“Local civil society serves as a bulwark against atrocities. Strengthening it is one of the best hopes for advancing the atrocity prevention agenda in the coming years.”
- Experts Committee on Preventing Mass Violence, November 2016
A new report released this week in Washington, DC, affirms the critical role that local civil society plays in helping to prevent, respond, and recover from mass violence, and urges the next US President and Congress to increase support for their efforts.
As a member of the Experts Committee behind the report, I’m honored to have been included in the crafting of this report and pleased to see such a clear emphasis placed on the need to strengthen support to local civil society. With the US elections only days away, this report provides a timely, nonpartisan perspective on how the next Administration and Congress can sustain and elevate efforts to improve the US’s role in helping prevent mass atrocities and genocide. These efforts have a long bipartisan history spanning multiple Administrations and offer valuable lessons to the next President.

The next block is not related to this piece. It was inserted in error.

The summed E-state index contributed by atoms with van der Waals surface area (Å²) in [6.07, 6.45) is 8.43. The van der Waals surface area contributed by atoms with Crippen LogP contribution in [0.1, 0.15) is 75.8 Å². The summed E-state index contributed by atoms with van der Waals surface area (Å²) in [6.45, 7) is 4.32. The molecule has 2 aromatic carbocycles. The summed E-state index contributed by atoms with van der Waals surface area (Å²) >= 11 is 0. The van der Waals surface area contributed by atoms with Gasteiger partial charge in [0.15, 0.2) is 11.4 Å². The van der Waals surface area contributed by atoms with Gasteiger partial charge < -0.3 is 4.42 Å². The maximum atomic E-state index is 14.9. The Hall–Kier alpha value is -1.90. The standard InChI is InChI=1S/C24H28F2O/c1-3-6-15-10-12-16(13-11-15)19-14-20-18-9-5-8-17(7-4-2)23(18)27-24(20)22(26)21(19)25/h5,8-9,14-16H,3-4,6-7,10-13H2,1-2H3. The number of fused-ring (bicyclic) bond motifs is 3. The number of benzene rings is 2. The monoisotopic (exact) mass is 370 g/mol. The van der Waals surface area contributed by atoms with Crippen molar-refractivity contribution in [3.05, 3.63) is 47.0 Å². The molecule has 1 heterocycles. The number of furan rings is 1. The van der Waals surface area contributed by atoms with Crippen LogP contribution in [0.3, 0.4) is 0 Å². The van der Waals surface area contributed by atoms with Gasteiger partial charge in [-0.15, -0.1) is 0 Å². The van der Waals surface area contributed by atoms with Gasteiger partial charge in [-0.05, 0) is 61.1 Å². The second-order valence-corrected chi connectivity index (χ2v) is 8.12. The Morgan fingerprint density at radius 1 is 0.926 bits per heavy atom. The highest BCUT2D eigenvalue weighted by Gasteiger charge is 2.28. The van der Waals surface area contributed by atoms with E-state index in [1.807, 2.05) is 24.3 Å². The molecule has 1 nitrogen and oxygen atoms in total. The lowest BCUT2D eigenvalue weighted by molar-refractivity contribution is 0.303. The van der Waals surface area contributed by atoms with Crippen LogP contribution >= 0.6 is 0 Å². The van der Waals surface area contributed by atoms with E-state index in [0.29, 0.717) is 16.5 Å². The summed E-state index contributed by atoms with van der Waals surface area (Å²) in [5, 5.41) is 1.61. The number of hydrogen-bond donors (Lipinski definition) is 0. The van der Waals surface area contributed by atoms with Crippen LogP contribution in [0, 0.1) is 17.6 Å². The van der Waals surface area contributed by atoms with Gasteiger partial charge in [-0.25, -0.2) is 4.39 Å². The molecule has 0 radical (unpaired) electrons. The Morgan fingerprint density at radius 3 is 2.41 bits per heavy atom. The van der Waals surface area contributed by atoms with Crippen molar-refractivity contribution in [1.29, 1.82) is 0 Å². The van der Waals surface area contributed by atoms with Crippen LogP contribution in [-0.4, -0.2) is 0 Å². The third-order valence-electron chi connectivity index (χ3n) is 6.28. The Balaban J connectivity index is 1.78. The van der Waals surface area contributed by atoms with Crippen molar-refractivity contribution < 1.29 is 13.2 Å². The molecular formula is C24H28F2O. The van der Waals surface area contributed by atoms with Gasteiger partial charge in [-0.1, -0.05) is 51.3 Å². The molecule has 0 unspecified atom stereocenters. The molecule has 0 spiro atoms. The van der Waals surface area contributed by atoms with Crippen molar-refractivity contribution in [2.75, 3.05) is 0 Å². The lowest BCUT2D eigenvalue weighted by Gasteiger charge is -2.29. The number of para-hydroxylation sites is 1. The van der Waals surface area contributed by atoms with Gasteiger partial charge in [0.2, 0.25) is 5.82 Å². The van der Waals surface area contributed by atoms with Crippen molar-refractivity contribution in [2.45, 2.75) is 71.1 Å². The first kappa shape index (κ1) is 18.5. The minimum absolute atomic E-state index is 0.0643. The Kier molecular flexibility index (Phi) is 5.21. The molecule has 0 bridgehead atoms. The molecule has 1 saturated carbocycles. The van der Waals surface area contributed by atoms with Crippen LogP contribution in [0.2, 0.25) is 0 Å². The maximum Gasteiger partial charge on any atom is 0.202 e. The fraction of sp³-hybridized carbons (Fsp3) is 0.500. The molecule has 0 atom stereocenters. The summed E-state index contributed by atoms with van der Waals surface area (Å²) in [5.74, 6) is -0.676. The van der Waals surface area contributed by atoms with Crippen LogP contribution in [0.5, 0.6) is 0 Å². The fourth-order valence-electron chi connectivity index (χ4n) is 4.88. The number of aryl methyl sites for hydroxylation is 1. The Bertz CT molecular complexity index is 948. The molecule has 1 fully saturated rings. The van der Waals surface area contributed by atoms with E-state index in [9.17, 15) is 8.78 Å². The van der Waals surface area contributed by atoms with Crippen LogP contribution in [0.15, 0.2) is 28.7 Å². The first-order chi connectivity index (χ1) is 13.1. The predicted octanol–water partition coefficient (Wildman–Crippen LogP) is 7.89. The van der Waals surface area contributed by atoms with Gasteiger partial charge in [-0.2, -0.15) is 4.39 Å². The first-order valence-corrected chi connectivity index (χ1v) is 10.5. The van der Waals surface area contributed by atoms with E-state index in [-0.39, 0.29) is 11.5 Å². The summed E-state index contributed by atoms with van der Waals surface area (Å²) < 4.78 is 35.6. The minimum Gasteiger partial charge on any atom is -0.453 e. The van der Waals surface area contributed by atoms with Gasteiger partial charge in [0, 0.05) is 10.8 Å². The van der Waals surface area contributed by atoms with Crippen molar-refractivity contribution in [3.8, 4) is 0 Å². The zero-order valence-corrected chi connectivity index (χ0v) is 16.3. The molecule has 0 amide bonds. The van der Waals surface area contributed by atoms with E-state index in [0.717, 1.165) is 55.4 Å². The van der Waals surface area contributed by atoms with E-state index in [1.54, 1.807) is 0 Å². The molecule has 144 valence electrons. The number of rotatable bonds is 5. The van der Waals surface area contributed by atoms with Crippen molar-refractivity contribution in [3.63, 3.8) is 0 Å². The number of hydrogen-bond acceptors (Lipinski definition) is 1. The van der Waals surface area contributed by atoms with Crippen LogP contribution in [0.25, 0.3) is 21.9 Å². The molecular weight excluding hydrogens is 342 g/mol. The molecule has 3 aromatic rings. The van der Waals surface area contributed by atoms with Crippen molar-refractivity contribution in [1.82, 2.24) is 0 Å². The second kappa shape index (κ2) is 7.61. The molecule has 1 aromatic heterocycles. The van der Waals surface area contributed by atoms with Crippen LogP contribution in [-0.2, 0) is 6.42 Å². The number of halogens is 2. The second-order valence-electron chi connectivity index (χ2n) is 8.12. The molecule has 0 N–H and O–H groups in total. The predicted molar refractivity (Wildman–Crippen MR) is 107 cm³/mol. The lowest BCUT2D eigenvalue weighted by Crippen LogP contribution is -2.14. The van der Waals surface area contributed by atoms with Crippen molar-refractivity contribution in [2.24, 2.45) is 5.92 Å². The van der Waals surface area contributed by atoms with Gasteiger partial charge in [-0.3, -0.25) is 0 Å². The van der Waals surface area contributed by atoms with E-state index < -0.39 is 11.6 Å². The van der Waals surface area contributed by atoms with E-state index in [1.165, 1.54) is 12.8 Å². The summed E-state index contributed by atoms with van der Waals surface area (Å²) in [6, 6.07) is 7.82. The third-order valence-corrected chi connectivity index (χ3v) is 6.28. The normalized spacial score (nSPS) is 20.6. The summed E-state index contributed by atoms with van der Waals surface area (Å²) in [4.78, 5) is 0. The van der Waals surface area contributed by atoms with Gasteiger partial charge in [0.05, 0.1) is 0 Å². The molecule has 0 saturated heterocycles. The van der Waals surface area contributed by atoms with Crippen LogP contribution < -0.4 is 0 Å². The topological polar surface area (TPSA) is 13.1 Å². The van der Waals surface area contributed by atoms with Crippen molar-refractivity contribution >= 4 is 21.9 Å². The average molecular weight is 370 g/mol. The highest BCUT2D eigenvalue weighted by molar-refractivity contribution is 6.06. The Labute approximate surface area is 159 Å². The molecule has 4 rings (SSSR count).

Can local peacebuilders really prevent mass atrocities and genocide? Not always. But groups like the Centre Resolution Conflits in the Democratic Republic of Congo have demonstrated the potential for local groups to play a significant role in helping to avert violence and bolster the resilience of communities. As the Experts Committee report points out, investing in local civil society as a “pillar of early prevention” is less expensive and more effective than late military responses after violence is already underway. It saves lives and treasure.
In the months and years ahead, Peace Direct will be working to ensure the next US President and other world leaders heed that advice.